33 of 34 people found the following review helpful
This review is from: Seiko Men's SKX779K3 "Black Monster" Automatic Dive Watch (Watch)
Originally written for the Orange Monster, this review holds equally true for the black version.
From the moment you first hold this watch in your hand, you realize it is a quality timepiece. The first thing that strikes you is its large size and heavy feel, yet despite that, it feels comfortable on the wrist due to its fine balance.
The bracelet end links (those that attach to the watch case) are solid rather than formed sheet metal like you will find on most other watches in this price range. The pins holding the bracelet to the watch are the sturdiest I have ever seen. Each of the bracelet's subsequent links is also made from a solid piece of steel, not folded sheet, each component being feather-edged to prevent it digging into the wrist. Its removable link pins are of an unusual machined pin and collar design which, though fiddly to remove and replace, nevertheless ensure that the pins remain under-flush and secure when correctly installed. The bracelet is perfectly flush on the side that contacts your wrist making it feel very smooth during wear.
The clasp is very high quality, having both a fold over security buckle, which deploys with a satisfying click, and an Omega style double button catch. The security buckle closes onto a spring pin whose ends are spherical thus ensuring a tight fastening which should not wear with use. All in all these features add up to a watch that is very quiet on the wrist, the only faint sound coming from its automatic winding mechanism.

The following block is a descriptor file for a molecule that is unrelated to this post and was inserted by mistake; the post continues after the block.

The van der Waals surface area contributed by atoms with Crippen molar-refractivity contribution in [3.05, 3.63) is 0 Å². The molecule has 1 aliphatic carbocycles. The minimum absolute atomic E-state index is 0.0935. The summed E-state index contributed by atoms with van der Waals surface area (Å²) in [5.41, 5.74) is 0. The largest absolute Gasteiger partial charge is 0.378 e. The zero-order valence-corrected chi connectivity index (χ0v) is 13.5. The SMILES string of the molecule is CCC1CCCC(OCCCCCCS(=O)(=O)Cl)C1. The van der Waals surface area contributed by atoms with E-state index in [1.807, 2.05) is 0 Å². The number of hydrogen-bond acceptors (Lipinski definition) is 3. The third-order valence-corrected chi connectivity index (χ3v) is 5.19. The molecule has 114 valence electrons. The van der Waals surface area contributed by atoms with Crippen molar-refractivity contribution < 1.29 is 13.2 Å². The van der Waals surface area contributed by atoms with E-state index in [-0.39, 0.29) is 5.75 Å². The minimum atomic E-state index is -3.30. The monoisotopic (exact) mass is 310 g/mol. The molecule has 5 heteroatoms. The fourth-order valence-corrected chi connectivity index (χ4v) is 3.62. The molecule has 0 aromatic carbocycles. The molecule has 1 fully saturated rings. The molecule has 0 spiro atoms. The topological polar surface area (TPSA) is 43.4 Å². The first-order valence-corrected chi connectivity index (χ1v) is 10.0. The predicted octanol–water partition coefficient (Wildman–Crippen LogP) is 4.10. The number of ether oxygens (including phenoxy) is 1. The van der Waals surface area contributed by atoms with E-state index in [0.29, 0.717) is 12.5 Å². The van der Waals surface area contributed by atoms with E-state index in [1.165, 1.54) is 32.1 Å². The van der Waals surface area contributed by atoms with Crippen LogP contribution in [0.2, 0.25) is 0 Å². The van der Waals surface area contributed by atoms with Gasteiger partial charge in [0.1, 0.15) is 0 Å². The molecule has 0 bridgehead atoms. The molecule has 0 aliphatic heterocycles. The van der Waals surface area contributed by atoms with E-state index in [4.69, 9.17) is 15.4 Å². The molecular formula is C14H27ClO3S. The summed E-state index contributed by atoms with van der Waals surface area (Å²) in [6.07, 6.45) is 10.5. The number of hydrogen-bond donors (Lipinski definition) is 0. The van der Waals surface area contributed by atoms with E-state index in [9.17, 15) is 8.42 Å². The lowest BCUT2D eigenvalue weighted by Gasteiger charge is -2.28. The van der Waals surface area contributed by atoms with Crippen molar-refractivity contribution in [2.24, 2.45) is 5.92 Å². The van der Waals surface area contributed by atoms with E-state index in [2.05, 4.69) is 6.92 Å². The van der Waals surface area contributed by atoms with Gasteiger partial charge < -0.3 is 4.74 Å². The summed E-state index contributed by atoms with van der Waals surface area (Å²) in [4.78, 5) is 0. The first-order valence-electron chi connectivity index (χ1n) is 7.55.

Finally the bracelet incorporates a clever hidden diver's extension (to allow the watch to be worn over a wet suit).
The watch case, back and bezel are made from stainless steel. The case has an attractive mix of polished, brushed and machined finishes which all add to the feel of quality and function. The overall impression is that this is a precision instrument rather than a fashion piece; that's not to say though that it would look out of place with a dinner jacket any more than a wet suit.